“If you buy a Geo Metro instead of a large car, you are increasing your risk of death by 100 to 200 percent. If you put an air bag in the car, you are reducing your risk of death by 10 to 15 percent. Your choice of car size can be ten times more important than whether or not to have an air bag in the car.”

Federal Corporate Average Fuel Efficiency-Economy (CAFE) regulations have effectively compelled automakers to offer Americans significantly smaller cars than people would voluntarily choose. The smaller cars have resulted in thousands of additional auto accident deaths each year. Kazman observes: “CAFE is probably killing more people than airbags are saving.”

Besides, federal bureaucrats have no right to claim credit for all the lives saved by airbags. Even without a government mandate, many Americans would have voluntarily purchased the bags, and auto companies would very likely have developed safer airbags if they were not being hounded with timetables and foolish mandates from Washington. The fact that many Americans voluntarily buy Volvos instead of far cheaper autos proves that Americans will pay for safety without some bureaucrat holding a gun to every car manufacturer’s head.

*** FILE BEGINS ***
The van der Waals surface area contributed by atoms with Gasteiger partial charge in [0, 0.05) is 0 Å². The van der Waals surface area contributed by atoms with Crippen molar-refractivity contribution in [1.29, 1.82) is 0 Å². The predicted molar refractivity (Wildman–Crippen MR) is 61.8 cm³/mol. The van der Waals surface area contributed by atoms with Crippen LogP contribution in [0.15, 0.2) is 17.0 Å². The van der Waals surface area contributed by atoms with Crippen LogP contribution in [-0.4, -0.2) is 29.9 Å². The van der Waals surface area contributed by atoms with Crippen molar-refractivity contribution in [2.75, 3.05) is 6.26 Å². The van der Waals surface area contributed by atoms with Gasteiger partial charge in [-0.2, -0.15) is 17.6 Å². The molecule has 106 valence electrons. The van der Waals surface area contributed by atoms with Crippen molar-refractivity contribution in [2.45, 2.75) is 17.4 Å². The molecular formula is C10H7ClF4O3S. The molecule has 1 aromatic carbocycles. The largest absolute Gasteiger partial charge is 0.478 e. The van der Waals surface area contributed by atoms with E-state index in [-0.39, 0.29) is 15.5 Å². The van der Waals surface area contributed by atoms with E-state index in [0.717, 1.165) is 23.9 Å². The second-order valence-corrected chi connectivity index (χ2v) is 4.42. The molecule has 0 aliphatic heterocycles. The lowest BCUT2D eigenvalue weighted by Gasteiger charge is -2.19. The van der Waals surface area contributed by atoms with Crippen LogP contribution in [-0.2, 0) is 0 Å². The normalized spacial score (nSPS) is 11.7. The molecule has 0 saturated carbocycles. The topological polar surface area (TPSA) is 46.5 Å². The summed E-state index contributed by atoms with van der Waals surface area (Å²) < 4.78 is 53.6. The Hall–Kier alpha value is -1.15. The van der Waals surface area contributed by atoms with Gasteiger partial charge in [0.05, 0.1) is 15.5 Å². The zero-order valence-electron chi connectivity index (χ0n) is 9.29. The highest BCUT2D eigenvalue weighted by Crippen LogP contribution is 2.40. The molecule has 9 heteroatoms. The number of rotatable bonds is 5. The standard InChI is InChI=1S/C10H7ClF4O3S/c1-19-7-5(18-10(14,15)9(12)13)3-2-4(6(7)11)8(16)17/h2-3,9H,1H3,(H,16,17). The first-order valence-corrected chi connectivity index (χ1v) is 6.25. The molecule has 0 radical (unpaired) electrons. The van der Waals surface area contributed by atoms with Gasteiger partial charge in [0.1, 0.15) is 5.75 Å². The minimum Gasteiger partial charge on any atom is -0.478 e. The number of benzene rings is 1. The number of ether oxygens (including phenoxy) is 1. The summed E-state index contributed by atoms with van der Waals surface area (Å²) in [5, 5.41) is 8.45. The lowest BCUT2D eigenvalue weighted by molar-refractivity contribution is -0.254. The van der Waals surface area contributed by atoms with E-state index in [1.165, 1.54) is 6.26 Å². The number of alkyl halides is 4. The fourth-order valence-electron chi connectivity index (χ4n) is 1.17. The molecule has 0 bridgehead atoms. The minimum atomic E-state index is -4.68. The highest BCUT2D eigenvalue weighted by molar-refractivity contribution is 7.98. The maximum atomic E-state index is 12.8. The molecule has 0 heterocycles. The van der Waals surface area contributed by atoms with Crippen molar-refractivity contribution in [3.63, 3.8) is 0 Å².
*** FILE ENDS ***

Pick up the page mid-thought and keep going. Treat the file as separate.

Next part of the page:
Many citizens, upon learning that airbags could kill them or their children, desire to deactivate the explosive devices. This proposal has thrown federal bureaucrats into a frenzy, and proclamations abound that the average citizen is not smart enough or not responsible enough to judge the risks. Apparently every dashboard in America has been nationalized under some eminent domain power of safety czars.

The Washington Post noted last June that “it took 23 years from the first suspected air bag death in 1973 for government officials to unveil a series of emergency proposals to correct the problems.” But nothing has been done: it is still a federal crime for a car owner to deactivate the safety bag in his car. NHTSA initially sought to minimize the power of citizens to deactivate the airbags by requiring people to provide a “medical justification” (such as shortness) to the federal government before they could receive permission to alter their own automobiles. After catching heat on that numbskull proposal, NHTSA revised its proposed regulatory change but is dragging its feet on making any official changes. The notion that people would have to seek government permission before disabling an explosive device government officials had placed in their cars is a sign of how servile many Americans have become towards their government.